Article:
Kevin M. Lesperance is a founding member of Henn Lesperance PLC. He has 19 years of experience handling complex civil litigation, including successfully trying numerous cases to jury verdict. This includes eight jury trials since forming the firm in 2013. Mr. Lesperance’s greatest strength is his ability to translate complex medical concepts into simple terms; a skill he learned at an early age from his mother, a former science teacher. Mr. Lesperance is an advocate at heart, but understands the importance of acting at all times with the highest degree of professionalism and ethics. He has significant experience in the defense of professionals, particularly health care providers and institutions. Those cases are often emotionally charged and challenging for both parties, and Mr. Lesperance believes that all must be treated with the utmost respect. Mr. Lesperance strives for exceptional client service through hard work and creative solutions. He recognizes that each case—and client—is unique and identifies the best legal strategy early in the litigation process. Mr. Lesperance believes in the integrity of the civil litigation system, and where a defendant is baselessly accused of negligence, Mr. Lesperance is committed to presenting that defendant’s case at trial before a jury. When not practicing law Mr. Lesperance enjoys spending time with his wife, Grace, and their three young children: Pete, George, and Genevieve. They keep him busy with all sorts of “adventures.” 

Contact

Kevin Direct: (616) 551-1723
Fax: (616) 323-3658
Email: kml@hennlesperance.com

Professorship

Co-Professor, Michigan Medical Malpractice Law,
Western Michigan University Cooley School of Law,
Fall Semester 2010 and 2011.

Practice Areas

Medical Malpractice Defense
Nursing Home Defense
Health Law

Education

BA, University of Michigan, 1994
JD, Valparaiso University School of Law, 1997 (magna cum laude)

Awards/Achievements

Michigan Rising Star Medical Malpractice, 2008,2009, 2011
Michigan Super Lawyer Medical Malpractice, 2012

State Bar Licenses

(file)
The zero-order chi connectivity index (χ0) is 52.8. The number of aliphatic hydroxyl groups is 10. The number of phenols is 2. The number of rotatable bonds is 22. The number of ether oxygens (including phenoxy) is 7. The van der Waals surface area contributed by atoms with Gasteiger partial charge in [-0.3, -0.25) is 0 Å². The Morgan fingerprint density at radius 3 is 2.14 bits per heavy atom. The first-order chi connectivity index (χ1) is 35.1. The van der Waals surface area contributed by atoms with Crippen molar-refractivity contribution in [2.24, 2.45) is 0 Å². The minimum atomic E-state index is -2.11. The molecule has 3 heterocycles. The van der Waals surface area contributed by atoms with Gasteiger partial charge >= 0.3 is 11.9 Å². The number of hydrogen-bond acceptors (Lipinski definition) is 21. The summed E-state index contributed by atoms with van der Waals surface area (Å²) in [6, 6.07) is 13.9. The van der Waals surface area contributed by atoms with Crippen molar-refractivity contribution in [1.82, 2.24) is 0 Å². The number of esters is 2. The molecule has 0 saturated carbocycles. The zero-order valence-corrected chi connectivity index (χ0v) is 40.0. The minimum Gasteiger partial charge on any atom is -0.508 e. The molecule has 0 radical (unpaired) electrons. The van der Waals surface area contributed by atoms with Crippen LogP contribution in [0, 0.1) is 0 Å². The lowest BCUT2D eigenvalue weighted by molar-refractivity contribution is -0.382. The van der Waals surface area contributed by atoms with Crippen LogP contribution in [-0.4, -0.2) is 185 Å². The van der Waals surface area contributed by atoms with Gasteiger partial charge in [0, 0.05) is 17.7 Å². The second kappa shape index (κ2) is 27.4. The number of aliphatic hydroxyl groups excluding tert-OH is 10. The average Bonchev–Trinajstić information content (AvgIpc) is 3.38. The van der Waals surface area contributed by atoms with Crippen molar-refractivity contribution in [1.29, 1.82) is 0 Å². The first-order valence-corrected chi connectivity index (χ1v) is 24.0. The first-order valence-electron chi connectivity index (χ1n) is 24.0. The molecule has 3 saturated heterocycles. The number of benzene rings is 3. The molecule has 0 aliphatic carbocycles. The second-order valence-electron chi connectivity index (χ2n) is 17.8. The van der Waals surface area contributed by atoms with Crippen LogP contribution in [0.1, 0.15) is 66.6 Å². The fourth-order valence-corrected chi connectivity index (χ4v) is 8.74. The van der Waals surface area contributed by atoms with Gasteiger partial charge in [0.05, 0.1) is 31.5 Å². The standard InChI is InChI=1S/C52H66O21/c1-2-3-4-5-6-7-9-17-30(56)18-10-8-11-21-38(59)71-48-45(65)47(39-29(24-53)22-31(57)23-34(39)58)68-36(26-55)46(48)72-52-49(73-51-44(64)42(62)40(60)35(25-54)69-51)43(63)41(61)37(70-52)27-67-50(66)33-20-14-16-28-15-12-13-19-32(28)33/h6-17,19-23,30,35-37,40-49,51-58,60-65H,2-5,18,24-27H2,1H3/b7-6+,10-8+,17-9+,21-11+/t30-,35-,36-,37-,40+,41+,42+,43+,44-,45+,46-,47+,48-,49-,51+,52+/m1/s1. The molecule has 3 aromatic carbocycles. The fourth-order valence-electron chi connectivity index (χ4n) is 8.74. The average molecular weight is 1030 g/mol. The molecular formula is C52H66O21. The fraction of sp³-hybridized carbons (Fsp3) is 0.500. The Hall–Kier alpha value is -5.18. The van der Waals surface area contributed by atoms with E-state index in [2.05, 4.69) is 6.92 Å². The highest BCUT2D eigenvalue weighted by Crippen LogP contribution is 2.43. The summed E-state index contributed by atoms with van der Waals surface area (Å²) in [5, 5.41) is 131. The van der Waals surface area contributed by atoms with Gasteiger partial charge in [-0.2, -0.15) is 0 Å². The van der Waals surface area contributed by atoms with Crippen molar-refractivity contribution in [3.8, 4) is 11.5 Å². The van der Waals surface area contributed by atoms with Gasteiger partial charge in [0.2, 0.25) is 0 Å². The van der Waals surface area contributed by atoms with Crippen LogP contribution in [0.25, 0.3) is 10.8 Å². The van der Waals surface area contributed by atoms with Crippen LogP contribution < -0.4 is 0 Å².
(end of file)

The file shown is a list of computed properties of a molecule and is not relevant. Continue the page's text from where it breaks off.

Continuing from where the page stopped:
Illinois, 1997
Indiana, 1998
Michigan, 2001

Other Court Admissions

US District Ct, ND of Illinois
US District Ct, ND of Indiana
US District Ct, WD of Michigan

Memberships Michigan

Defense Trial Counsel, co-chair Medical
Malpractice Section
Michigan Society of Healthcare Risk Management
Defense Research Institute

News

February 2018, Presentation, Grand Rounds: “Charting Tales and Lessons from the Courtroom,” Mary Free Bed Rehabilitation Hospital, Grand Rapids, Michigan (Kevin Lesperance and Ben Dost)

April 2016, Co-Presentation with Rachel B. Roe: “Credentialing – State and Federal Law Case Update,” Michigan Association Medical Staff Services Annual Meeting, Midland, Michigan

March 2016, Presentation: “Michigan Tort Reform,” South Haven Health System’s Board of Directors, South Haven, Michigan

February 2016, Presentation: “Policies and Procedures for Subpoenas and Search Warrants, Code Armstrong, and Code Lockdown,” South Haven Community Hospital, South Haven, Michigan

August 2015, Presentation: “Informed Consent in the Medical Malpractice Setting,” Michigan State Bar, Master Lawyer Section, Harbor Springs, Michigan

August 2015, Co-Presentation with Diana B. Nordlund DO, JD: “Informed Consent: What to Document and Why, Western Michigan University School of Medicine (clinic physicians), Kalamazoo, Michigan

May 2015, Presentation: “Trial Objections,” Michigan Defense Trial Counsel Annual Meeting, Midland, Michigan

September 2014, Presentation: “Anatomy of a Medical Malpractice Lawsuit,” Grand Valley State University, Grand Rapids, Michigan

July 2013, Mock Trial: Michigan County Road Commission Self-Insurance Pool Annual Meeting, Mt. Pleasant, Michigan

Recent Results (at Henn Lesperance PLC)

March, 2018, No Cause Jury Verdict. Successfully defended a certified registered nurse anesthetist (CRNA) against a wrongful death medical malpractice claim. Plaintiff alleged an intraoperative regurgitation and aspiration occurred because the patient was not intubated. In contrast, we were able to prove that the pre-anesthesia plan for sedation (not general anesthesia) was safe and appropriate. Moreover, that plan was created by the supervising anesthesiologist, not the CRNA. Ultimately, the jury concluded that our CRNA client did not violate the standard of care.